Where My Money Went

Mainly, I spent the $40-something on snacks and a small grocery shopping trip.

Where My Money Didn’t Go

For the aforementioned party I went to on Friday, I ended up baking brownies with a raspberry-strawberry sauce on the side. (Frustratingly enough, nobody touched them at the party. Sigh…) I spent non-allowance money on a cab fare and on reloading my subway card on Saturday. I spent some of my Starbucks gold card money, too, but luckily there was a buy-one-get-one deal going on. Still, though, I only have $4.25 left on my gold card and the $15 gift card left. And it’s only February. Ugh. Old habits, right?

So, remembering that I had to spend some money from the jar on my fiance’s birthday dinner, my jar is still a bit under $100.

Total Spent: $43.15
Added to Money Jar:
 $16.85
Total in Money Jar:
 $79.83

On Sunday, I had to go to the grocery store to buy some things for making a dessert for yet another party I was attending. (Since when have I gotten popular enough to be invited out three times in a week? Eep!) I spent $21.43 on generic Chex-like cereal, powdered sugar, generic “funfetti”-like cake mix, generic white chocolate chips, generic sprinkles, granulated sugar, and cilantro. All but the last two were used to make some delicious funfetti-flavored “puppy chow”. As delicious as it was, I’m not so sure it was worth the money I’d spent on the ingredients.

So, starting off this week, I’m already down a bit…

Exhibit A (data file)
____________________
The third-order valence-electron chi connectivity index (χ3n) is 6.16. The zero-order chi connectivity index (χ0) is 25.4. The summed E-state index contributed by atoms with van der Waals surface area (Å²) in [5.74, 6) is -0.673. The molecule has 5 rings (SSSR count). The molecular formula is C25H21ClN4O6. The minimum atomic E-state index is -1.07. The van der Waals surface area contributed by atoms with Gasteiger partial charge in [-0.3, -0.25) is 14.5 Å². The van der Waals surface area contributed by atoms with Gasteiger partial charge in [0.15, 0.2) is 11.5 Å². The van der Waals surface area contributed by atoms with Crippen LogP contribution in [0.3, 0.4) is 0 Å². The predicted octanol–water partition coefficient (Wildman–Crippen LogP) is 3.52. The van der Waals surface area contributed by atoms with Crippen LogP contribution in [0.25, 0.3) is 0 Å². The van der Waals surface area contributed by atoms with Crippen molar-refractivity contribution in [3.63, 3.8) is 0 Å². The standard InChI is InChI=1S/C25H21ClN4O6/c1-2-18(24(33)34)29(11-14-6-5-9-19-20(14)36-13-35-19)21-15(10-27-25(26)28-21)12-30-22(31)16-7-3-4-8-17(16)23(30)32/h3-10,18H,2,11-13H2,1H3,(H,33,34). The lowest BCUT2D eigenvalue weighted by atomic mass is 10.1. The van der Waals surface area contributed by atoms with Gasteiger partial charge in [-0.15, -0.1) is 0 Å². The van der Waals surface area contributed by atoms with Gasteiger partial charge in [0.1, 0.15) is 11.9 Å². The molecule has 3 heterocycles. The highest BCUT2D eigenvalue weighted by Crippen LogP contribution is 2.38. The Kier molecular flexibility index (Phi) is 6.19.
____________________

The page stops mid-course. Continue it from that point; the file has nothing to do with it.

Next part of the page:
Weekly Allowance: $60.00
Weekly Allowance Remaining: $38.57

J

Birthday success (and how it impacted my money jar)!

Before leaving for dinner, I grabbed $80 from the money jar. Dinner ended up totaling $83.89 after tax, before tip – two drinks, one appetizer, two entrees, and four mini-dessert “shots”. Not too shabby! I used the $25 pre-paid credit card I got for the holidays from my boss and used cash for the rest, including tip. In the end, I spent the gift card and $80, putting the remaining $5 in my money jar. It definitely could’ve been worse, and here’s how:

  • I could’ve gotten a second drink, but didn’t.
  • I could’ve done valet parking, but didn’t.
  • I could’ve gotten a cappucino, but instead I made coffee when we returned home.

I was definitely pleasantly surprised at my self-control, and – bonus! – we had a damn good time. So, because I didn’t touch my weekly money (just the jar)…

Weekly Allowance: $60.00
Weekly Allowance Remaining: $55.84

But…

Previous Total in Money Jar: $142.08
Spent from Money Jar: $80.00
Total in Money Jar: $62.08

An old habit.

I’ve already talked about my stupidly cliche love for Starbucks a few times. Despite wishing I could stop going so often, I can’t. You’d think that being on a tight budget would cut my trips down significantly, and in a way they have. I used to go at least twice per week (sometimes as much as 5 or 6) and spend at least $4 per trip. In 2013, I spent $540.19 at Starbucks.

But, this year I have improved… just not by much. I mentioned how I already re-loaded my Starbucks gold card before the New Year, so I had $40-something that I was just going to treat like a gift card, spending it throughout the year so I could have my fix but in moderation. Well, January isn’t even over and I have $19.01 left. 😦 Quasi-fail.

Given that I’ve been able to stay well under my weekly budget so far, I definitely have extra cash in my money jar to spend as I please, and it could be at Starbucks if I want it to be! But, my lack of self-control is ever more apparent now that I’ve seen how quickly I’m going through the money on my gold card.